AH: Yeah and I've got a couple of final tests to make - one of which is to decide between a rotary eq or just a variable tone control . . . I haven't decided which yet.

Well, Tom Scholtz has probably made more money out of the Rockman than out of Boston.

AH: He probably did, yeah! He's a bit of a genius that guy. I mean, that's a pretty amazing machine. The sad thing about them to me - I've obviously used them and they're handy and everything - but unless you're really clever with the eq they're kind of hard to disguise. And they cover up a multitude of sins! There's a few guys I know that have used them for some time; they get plugged into an amp and it's like they can't live without it. They get hooked! So I don't use it too much!

NM: You've built an interesting speaker box as well, haven't you?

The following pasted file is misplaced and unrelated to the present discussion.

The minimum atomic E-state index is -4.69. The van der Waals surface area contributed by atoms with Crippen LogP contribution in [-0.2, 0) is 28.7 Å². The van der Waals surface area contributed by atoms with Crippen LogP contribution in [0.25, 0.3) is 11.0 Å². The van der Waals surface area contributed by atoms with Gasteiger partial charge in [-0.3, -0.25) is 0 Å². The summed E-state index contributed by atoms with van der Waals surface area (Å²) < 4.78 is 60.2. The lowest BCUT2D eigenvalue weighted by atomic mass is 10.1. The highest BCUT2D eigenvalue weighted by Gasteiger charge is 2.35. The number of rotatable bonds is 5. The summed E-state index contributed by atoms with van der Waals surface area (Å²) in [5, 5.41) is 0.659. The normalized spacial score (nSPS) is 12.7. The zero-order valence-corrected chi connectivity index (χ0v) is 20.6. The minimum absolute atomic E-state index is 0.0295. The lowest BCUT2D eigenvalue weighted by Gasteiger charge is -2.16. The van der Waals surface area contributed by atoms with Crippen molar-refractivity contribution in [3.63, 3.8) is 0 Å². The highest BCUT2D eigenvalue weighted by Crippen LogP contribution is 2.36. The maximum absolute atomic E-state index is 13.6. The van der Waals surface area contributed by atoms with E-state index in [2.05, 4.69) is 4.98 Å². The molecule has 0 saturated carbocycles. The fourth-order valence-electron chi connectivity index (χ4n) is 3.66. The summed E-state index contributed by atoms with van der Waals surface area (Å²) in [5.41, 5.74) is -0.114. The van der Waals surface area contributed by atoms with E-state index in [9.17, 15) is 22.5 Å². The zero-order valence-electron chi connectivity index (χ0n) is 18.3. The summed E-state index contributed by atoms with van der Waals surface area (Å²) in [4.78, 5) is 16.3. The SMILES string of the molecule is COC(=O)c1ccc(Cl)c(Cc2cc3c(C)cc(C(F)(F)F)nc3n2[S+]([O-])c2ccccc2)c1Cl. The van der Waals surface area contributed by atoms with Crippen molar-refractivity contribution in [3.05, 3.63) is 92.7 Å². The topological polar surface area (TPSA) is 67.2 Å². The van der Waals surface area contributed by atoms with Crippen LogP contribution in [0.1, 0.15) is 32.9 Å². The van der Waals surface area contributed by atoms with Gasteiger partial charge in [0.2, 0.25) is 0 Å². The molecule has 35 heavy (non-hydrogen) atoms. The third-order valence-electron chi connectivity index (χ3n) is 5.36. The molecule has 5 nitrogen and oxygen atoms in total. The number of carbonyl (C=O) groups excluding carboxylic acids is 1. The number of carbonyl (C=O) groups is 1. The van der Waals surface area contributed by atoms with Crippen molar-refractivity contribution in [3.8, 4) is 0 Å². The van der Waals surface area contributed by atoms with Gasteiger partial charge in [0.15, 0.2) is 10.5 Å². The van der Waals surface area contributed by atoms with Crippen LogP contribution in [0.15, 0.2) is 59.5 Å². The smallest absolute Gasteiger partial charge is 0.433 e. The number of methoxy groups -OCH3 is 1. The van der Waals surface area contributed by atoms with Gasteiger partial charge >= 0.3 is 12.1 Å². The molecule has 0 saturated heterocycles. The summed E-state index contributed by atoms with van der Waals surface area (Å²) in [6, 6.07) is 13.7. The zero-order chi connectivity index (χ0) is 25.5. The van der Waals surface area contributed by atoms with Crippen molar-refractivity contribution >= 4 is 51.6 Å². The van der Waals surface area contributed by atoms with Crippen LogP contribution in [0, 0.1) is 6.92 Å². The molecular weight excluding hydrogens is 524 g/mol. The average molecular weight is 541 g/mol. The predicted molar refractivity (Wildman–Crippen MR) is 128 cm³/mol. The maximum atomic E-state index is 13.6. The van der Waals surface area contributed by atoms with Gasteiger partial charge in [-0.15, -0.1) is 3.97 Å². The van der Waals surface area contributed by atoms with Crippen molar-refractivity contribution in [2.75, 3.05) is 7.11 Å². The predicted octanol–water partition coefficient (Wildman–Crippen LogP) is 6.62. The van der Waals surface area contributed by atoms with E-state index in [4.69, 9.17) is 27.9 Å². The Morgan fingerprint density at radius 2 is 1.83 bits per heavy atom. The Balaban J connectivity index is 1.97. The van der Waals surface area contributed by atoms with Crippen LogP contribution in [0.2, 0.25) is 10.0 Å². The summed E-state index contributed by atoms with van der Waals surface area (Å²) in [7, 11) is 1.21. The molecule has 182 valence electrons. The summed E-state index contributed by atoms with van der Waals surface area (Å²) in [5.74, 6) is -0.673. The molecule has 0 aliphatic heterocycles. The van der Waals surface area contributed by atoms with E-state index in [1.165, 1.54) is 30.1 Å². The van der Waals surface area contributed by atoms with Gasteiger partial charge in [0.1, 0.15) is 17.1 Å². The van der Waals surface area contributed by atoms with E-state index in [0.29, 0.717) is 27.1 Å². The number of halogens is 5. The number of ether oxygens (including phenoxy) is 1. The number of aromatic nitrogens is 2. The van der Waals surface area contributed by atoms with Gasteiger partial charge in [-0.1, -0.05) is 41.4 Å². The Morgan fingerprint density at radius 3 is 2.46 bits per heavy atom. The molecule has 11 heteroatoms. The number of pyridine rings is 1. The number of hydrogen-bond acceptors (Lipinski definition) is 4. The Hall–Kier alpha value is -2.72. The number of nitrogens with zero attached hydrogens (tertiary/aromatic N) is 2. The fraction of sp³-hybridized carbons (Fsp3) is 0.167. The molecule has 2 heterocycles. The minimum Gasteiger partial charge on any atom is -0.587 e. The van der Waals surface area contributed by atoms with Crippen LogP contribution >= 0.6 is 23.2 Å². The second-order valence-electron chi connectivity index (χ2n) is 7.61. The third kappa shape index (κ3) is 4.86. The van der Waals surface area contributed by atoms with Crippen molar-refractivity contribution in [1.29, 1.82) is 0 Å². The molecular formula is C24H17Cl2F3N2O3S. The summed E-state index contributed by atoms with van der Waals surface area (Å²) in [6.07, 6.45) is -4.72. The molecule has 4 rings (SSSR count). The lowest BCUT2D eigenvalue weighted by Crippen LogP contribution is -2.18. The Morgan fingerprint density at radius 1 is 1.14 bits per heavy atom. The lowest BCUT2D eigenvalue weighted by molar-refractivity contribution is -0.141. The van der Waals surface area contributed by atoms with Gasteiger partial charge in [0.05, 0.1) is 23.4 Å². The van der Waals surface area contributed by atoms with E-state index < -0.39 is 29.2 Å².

AH: Yeah. I've had quite a lot of experience with miking and I know exactly what kind of speakers I like and how far away the mike's going to be. But it's very subtle and sometimes you can go to a certain room and not be able to get a sound at all. So I started experimenting with it on 'Atavachron', but I finally approved the design on the new album.

AH: Any guitar player knows about trying to get a consistent sound in the studio but it can be so time consuming - you can go in and move the speaker cabinet and the microphone around for a while and still not be happy with it. So I thought 'This is grim!' So what I did was I made a totally enclosed box that has the microphone and the speaker in it and you can totally change any of the speakers. The baffle slides in and out and I've got loads of different speakers I can put in it - 10's, 15's, 8's, Celestions, Jensons, JBLs or whatever I want to use for a specific sound. I've got a microphone inside the box on a rail, so it can move around, and once you find something you like you just lock it there. So when you go to the studio, you just pick the box up and stick it in the car, plug the amplifier in at one end and plug the other end into the recording console -and you're there!

NM: So the sound will remain identical - from your living room to the studio...